So Amendment 319A creates an offence of “locking on”, or carrying equipment which might facilitate it, targeting anyone who attaches themselves to “a person, to an object or to land”. It could equally be applied to protestors who link arms during a sit-down protest, or even hold hands – or to people walking past a protest, having nothing to do with it, who just happen to be carrying a fixative of any kind. Such a person could also find him- or herself in prison for 51 weeks.
Isn’t it handy for Patel that outlawing the kind of protest carried out by Suffragettes a century ago means she’ll be able to get on and deport all those black people she hates so much, without being stopped by people blocking the road outside detention centres. She knew what she was doing.
And then there’s the new ASBO for people who want to protest against Tory dictatorship:
The most far-reaching and alarming part of the legislation is called an SDPO, or Serious Disruption Prevention Order. It is one of the most egregious assaults on individual freedom we’ve seen in modern legislation.
An SDPO is basically a protest Asbo. It can be imposed on anyone convicted of a “protest-related offence”. This category alone is extremely broad. It potentially applies, under the provisions of the bill itself, to the examples above – possessing superglue near a demonstration, or holding hands during a protest.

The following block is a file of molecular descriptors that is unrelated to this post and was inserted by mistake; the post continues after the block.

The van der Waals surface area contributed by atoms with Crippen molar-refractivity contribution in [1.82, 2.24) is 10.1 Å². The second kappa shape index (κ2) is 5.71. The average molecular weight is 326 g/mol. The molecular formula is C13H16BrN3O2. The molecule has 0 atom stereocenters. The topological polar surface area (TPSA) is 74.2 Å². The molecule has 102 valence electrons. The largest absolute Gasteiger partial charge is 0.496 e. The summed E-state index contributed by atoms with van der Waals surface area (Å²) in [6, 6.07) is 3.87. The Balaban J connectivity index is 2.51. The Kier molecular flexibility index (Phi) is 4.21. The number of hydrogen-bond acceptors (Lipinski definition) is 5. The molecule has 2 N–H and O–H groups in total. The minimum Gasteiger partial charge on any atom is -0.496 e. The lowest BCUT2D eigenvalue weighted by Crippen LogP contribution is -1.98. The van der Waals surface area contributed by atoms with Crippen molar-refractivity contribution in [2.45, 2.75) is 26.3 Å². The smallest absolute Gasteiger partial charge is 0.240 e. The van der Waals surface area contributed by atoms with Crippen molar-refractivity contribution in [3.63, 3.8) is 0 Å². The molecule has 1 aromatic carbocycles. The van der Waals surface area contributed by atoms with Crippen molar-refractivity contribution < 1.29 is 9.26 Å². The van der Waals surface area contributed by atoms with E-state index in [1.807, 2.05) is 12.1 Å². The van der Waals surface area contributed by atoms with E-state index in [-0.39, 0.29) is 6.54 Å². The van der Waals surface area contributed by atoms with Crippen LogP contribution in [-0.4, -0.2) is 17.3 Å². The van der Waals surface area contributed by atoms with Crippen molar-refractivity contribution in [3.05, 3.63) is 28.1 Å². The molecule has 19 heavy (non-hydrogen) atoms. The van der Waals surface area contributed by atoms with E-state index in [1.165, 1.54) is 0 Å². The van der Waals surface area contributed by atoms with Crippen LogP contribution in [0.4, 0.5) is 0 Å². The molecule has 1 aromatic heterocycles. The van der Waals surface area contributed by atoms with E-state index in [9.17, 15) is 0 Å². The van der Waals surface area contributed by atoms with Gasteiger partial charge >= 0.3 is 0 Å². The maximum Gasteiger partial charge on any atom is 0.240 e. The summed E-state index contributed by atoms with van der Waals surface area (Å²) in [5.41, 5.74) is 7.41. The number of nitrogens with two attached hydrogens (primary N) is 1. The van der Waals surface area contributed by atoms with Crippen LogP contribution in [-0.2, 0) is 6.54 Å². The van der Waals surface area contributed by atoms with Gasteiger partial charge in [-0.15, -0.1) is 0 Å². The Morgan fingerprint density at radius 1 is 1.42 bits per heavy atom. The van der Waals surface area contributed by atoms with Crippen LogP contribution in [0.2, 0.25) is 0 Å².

even that is not enough. Amendment 342M.2.iii allows it to be imposed on people whose activities “were likely to result in serious disruption”. In other words, you do not even have to have been convicted of a crime. You do not even need to have caused disruption. It’s enough that you might have.
Once the order is imposed, it eradicates your rights to freedom of speech and freedom of assembly. Those under an order can be forced to report to the authorities whenever the courts demand it, as often as they demand it. They must “present themselves to a particular person at a particular place at… particular times on particular days”.
They can also be prohibited from being at a certain place, or possessing certain items, or participating in certain activities, or socialising with certain people, for up to two years. They can be blocked from using the internet to “encourage” people to “carry out activities related to a protest”. Someone who used their social media account to promote a demonstration could be found in breach of the order. The SDPOs are a full-scale assault on the individual’s human rights. And they can apply even if they’ve never been convicted of a crime.
So that’s be it for This Writer; I have written in support of many protests in the past, including those attacking Tory government crimes against liberty.
And if the people who voted this dictatorship saw reports of protesters being jailed under these proposed new powers, what do you think they’d say?
They would say the protesters – or innocent bystanders – deserved it because their protest was against the law – as though it always had been.
These people never seem to learn from their mistakes.
Imagine their surprise and shock when the Tories take their houses away from them to pay for social care (or name any other recent Tory attack on poor/working class people) and they feel the same law applied to them when they try to oppose it.